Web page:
You know that feeling you got when you thought you completely failed a test, but somehow ended up getting the best score in the class? Me neither, but I bet that’s something like what South Boston pub Croke Park is feeling right about now.
Croke Park, also known as Whitey’s Pub among locals, somehow snuck its way onto Esquire’s prestigious list of the 18 Best Bars in America.
To help you understand why this honor is slightly shocking, here’s one testimonial from the bar’s actual website:
“People in the know tell me this place has gone downhill since the original owner – Whitey McGrail died. And he was shot one day while bartending. So, apparently this place has “gotten much worse” since the days when customers would walk in and shoot the bartender. Good times.”
Or this glowing appraisal:
“I don’t want to say this is the worst bar in the world because I’ve never been to places like Bangladesh, Rwanda, or Haiti. But I can say with 100% certainty that this place is, by far, the worst bar in Boston.”
Croke Park describes itself as “Boston’s #1 Dive Bar.” The place isn’t what you’d call…swanky. In fact, in Esquire’s David Wondrich’s own words, visitors to the establishment should expect “nothing fancy.” How did Whitey’s Pub make the cut, then?
Wondrich’s description of his decision-making process sounds like a perfect storm of Southie shenanigans.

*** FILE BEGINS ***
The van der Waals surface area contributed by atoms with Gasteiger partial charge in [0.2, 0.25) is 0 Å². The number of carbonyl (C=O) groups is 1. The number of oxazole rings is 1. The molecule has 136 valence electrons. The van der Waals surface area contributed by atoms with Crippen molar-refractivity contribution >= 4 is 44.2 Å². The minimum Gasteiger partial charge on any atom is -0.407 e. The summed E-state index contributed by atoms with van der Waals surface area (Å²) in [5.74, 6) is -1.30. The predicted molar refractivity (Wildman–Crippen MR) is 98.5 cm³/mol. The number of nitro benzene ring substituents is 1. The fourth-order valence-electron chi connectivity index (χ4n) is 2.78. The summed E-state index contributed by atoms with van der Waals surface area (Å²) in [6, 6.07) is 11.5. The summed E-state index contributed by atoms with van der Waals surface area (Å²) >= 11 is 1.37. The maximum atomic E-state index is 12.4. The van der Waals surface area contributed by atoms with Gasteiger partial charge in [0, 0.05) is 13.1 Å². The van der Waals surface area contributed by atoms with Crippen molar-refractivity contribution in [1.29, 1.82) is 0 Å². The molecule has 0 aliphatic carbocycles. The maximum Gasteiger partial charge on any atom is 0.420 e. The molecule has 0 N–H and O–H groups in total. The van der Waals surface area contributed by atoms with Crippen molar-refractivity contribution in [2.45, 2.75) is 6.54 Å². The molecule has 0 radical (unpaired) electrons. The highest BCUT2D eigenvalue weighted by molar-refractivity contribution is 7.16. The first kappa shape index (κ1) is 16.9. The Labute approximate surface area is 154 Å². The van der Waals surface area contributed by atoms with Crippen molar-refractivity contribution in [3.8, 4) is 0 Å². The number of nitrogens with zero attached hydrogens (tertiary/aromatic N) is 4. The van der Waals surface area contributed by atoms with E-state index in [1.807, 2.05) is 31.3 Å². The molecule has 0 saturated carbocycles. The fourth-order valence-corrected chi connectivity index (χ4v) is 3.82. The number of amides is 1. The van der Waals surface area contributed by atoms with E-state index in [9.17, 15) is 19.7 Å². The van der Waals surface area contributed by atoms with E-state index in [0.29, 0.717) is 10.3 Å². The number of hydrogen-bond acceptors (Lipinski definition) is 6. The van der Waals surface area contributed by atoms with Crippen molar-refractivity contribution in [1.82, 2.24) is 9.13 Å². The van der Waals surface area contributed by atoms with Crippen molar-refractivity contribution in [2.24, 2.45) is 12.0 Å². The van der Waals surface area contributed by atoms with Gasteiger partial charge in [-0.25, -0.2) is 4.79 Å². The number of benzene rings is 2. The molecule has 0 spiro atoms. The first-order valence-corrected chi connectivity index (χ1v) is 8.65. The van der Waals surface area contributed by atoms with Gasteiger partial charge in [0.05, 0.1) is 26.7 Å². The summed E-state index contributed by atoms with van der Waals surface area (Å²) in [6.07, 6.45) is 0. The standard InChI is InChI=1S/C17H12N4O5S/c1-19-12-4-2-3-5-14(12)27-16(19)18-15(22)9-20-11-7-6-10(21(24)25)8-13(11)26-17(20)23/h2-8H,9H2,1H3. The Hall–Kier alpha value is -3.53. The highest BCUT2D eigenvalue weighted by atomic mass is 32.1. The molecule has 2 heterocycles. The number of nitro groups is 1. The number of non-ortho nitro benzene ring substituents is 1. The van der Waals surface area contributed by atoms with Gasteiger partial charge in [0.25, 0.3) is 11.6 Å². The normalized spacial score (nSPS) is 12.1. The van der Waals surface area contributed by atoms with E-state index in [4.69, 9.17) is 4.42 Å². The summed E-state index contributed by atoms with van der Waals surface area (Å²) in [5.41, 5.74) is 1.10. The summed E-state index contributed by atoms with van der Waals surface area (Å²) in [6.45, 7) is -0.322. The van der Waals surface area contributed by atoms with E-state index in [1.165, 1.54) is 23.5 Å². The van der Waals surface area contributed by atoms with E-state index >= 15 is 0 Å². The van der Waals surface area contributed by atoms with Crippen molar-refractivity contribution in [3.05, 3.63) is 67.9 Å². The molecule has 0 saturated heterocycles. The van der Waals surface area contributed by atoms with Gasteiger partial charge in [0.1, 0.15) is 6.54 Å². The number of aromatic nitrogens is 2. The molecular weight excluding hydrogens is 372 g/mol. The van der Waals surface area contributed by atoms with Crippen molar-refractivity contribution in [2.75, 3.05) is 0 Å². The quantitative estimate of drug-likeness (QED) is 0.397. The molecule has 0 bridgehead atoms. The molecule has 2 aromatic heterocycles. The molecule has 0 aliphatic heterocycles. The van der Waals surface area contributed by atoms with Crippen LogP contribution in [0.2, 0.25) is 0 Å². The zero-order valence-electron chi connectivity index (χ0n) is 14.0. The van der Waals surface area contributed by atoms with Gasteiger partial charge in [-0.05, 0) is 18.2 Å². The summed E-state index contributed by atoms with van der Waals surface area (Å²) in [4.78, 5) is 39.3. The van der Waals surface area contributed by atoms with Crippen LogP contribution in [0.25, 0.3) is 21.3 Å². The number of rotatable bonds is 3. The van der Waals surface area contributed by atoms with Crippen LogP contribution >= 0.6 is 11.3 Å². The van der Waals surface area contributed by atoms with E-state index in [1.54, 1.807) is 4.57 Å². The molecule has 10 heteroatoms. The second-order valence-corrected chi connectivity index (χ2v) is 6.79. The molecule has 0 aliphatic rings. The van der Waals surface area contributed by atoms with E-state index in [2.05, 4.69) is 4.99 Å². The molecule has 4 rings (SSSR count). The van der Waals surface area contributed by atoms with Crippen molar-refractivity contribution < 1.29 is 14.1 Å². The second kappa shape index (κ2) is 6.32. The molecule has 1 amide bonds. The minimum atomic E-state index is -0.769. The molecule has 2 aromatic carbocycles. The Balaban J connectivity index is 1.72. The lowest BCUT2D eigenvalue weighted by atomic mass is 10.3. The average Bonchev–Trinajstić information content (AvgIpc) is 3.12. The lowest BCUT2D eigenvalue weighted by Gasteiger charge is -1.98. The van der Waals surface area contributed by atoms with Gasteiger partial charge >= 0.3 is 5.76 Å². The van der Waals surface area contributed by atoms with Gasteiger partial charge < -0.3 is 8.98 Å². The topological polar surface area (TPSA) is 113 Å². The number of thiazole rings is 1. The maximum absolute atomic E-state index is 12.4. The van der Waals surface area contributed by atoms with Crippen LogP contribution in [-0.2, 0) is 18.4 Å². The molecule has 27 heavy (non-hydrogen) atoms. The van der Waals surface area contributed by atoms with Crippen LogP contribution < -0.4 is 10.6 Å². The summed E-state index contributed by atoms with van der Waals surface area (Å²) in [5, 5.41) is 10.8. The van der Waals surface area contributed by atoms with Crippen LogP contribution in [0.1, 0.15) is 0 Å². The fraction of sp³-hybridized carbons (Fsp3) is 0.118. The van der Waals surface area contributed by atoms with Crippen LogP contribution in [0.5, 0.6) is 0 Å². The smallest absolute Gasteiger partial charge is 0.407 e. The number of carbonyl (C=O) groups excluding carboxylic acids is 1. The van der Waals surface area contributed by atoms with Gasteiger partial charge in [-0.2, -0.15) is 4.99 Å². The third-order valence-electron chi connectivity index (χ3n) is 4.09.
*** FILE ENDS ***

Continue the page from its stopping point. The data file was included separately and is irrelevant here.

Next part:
“I do my best to exercise good—okay, goodish—judgment when I’m touring barrooms, but every once in a while, a gear slips a tooth and dosages get miscalculated. Whitey’s is a slipped tooth, a place I was introduced to by some Boston bartenders. I have dim memories of having an excellent time—doing big shots of Irish whiskey, writing on the walls, rolling dice, joking around with the regulars.”
That sounds like a night in South Boston to me.
Seriously, though, go check out Croke Park. It may be a dive bar, but there’s free pool, cheap drinks and you can bring your own food. Yes, for real. Their website actually suggests that you grab some Burger King grub across the street.
It just goes to show you that sometimes all you need to be world-class is a good bunch of people, a welcoming atmosphere and maybe a little bit of gritty local flavor.